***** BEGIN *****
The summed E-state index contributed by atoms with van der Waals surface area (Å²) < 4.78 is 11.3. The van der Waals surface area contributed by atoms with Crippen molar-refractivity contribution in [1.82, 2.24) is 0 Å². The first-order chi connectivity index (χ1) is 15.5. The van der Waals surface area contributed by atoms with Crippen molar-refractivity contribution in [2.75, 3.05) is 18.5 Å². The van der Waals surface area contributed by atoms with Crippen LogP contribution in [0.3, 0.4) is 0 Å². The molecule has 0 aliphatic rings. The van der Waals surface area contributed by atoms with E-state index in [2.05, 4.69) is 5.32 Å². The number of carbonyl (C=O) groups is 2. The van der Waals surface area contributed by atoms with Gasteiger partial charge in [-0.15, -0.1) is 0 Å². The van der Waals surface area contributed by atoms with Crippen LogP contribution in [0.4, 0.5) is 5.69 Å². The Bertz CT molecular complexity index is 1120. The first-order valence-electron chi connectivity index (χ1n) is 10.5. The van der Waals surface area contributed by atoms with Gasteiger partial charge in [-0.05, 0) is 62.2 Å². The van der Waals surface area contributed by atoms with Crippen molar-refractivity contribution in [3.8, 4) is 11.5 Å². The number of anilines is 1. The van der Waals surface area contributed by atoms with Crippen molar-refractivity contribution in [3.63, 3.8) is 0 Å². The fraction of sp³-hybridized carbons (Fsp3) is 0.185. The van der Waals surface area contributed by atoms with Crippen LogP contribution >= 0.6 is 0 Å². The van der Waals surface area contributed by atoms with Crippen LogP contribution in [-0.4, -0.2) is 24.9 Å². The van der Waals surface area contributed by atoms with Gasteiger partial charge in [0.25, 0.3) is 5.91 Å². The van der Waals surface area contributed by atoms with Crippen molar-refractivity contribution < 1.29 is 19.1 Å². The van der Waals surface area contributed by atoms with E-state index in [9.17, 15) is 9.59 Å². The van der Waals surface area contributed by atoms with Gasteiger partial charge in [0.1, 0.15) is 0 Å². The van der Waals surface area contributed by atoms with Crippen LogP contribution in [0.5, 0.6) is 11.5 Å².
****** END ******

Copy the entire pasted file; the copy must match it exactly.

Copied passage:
The summed E-state index contributed by atoms with van der Waals surface area (Å²) < 4.78 is 11.3. The van der Waals surface area contributed by atoms with Crippen molar-refractivity contribution in [1.82, 2.24) is 0 Å². The first-order chi connectivity index (χ1) is 15.5. The van der Waals surface area contributed by atoms with Crippen molar-refractivity contribution in [2.75, 3.05) is 18.5 Å². The van der Waals surface area contributed by atoms with Crippen LogP contribution in [0.3, 0.4) is 0 Å². The molecule has 0 aliphatic rings. The van der Waals surface area contributed by atoms with E-state index in [2.05, 4.69) is 5.32 Å². The number of carbonyl (C=O) groups is 2. The van der Waals surface area contributed by atoms with Gasteiger partial charge in [-0.15, -0.1) is 0 Å². The van der Waals surface area contributed by atoms with Crippen LogP contribution in [0.4, 0.5) is 5.69 Å². The Bertz CT molecular complexity index is 1120. The first-order valence-electron chi connectivity index (χ1n) is 10.5. The van der Waals surface area contributed by atoms with Gasteiger partial charge in [-0.05, 0) is 62.2 Å². The van der Waals surface area contributed by atoms with Crippen molar-refractivity contribution in [3.8, 4) is 11.5 Å². The number of anilines is 1. The van der Waals surface area contributed by atoms with Crippen molar-refractivity contribution in [3.63, 3.8) is 0 Å². The fraction of sp³-hybridized carbons (Fsp3) is 0.185. The van der Waals surface area contributed by atoms with Crippen LogP contribution >= 0.6 is 0 Å². The van der Waals surface area contributed by atoms with Crippen LogP contribution in [-0.4, -0.2) is 24.9 Å². The van der Waals surface area contributed by atoms with Gasteiger partial charge in [0.25, 0.3) is 5.91 Å². The van der Waals surface area contributed by atoms with Crippen molar-refractivity contribution < 1.29 is 19.1 Å². The van der Waals surface area contributed by atoms with E-state index in [9.17, 15) is 9.59 Å². The van der Waals surface area contributed by atoms with Gasteiger partial charge in [0.1, 0.15) is 0 Å². The van der Waals surface area contributed by atoms with Crippen LogP contribution in [0.5, 0.6) is 11.5 Å².